What should you do if you test positive for COVID-19? Here's the latest guidance
As health experts learn more about the novel coronavirus and COVID-19 vaccines, guidance for individuals who test positive for the disease has evolved.
Federal health officials say the precautions people should take if they become infected with COVID-19 depends on their symptoms and vaccination status. Here's what you need to know.
Quarantine vs. isolation
Whether you need to quarantine or isolate depends on your test status, the Centers for Disease Control and Prevention says.
Quarantine refers to precautions people take when they had contact with someone who tested positive for COVID-19 and could get sick. People in quarantine should stay at home and wear a mask around others while monitoring their symptoms.
Isolation refers to keeping someone who is positive for COVID-19 away from people who are not sick. People in isolation should stay at home and, if possible, use a separate room and bathroom from people in their home who are not sick.
Who should quarantine?
Unvaccinated adults, partially vaccinated and fully vaccinated adults who have not received a booster shot should quarantine if they have a close contact with someone with COVID-19. You had close contact with a COVID-19-positive person if you were less than 6 feet from the person for at least 15 minutes.
People in those groups should stay home and away from others for at least five days from the date of exposure and monitor their symptoms for 10 days. The day of exposure counts as day 0, the CDC says.
If you don't develop symptoms, you should get a COVID-19 test on day five.
If the test is negative, you can leave your house but should continue to wear a mask around others until day 10. The same guidelines apply if you have no symptoms and are unable to get tested.
If the test is positive and you don't have symptoms, you should isolate for at least five days from the date of the test.
If you develop symptoms at any point, you should get tested and follow isolation guidelines.
If you are unable to quarantine, you should wear a mask around others for 10 days after the date of exposure.
Who doesn't have to quarantine?
Adults who are fully vaccinated and boosted, kids between 5 and 17 years old who are fully vaccinated, and people who had a COVID-19 infection in the last 90 days don't need to quarantine after a close contact, according to the CDC.
People in those groups should wear a mask around others for 10 days after the date of the contact. On day five, they should get tested. People who tested positive in the last 90 days don't have to get a test, as long as they don't have symptoms.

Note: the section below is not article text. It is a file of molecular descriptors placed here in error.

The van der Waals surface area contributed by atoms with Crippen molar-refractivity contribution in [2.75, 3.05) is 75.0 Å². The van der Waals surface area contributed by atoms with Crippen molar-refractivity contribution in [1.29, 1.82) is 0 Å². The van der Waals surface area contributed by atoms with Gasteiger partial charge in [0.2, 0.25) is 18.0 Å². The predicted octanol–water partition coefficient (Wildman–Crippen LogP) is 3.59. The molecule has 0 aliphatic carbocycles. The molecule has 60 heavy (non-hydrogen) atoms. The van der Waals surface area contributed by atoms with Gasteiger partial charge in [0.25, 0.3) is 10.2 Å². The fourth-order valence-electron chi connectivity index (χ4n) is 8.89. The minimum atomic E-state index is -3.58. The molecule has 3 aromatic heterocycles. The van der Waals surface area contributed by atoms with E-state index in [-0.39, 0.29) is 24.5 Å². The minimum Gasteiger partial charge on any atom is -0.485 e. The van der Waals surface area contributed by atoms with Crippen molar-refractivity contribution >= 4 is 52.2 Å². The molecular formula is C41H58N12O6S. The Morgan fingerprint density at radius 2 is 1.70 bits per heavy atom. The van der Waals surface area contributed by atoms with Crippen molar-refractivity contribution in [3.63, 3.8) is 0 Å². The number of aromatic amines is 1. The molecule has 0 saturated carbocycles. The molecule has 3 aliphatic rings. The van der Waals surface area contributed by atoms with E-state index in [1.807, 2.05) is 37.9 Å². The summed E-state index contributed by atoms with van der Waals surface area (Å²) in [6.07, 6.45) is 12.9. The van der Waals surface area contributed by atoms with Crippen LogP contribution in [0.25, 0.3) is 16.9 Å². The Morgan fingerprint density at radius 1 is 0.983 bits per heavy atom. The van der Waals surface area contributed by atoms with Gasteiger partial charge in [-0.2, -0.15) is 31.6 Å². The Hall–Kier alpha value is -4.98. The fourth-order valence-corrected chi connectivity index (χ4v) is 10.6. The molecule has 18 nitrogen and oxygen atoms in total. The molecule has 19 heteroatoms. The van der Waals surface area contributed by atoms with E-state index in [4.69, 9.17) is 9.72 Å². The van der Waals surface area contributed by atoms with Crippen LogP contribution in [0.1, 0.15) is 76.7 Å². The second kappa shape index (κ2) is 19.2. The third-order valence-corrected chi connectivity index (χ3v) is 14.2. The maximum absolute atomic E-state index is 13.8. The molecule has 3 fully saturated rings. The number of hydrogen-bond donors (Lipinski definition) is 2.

If you test positive or have symptoms at any point, you should follow isolation guidelines.
People who test positive for COVID-19 or who have symptoms of the disease should isolate, federal health authorities say.
When you should stop isolating depends on your symptoms. Day 0 is the date your symptoms start, or the date of your positive test if you don't have symptoms.
If you have COVID-19 symptoms, you can stop isolating after five full days as long as you are fever-free for 24 hours without fever-reducing medication and other symptoms have improved. You should wear a mask around others for another five days.
If you have COVID-19 symptoms but don't meet the above criteria on day five, wait until you meet the criteria to stop isolating.
People with COVID-19 who don't develop symptoms can end isolation after five days, but should wear a mask around others until day 10. If you develop symptoms at any point, the five-day isolation period starts over.
The CDC says if you want to get tested at the end of your isolation period and have access to testing, use a rapid COVID-19 test. If the test is positive, isolate until day 10. If it's negative, you should still wear a mask around other people until day 10.
Some people are not included in the shorter isolation guidelines. For instance, the five-day isolation guidelines do not apply to kids under 2 years old, people who have moderate or severe illness (people who are hospitalized or have low blood oxygen levels during their illness) and people who are immunocompromised.
People in those groups should consult with a health care provider about when to end isolation.
©2022 The Dallas Morning News.
Distributed by Tribune Content Agency, LLC.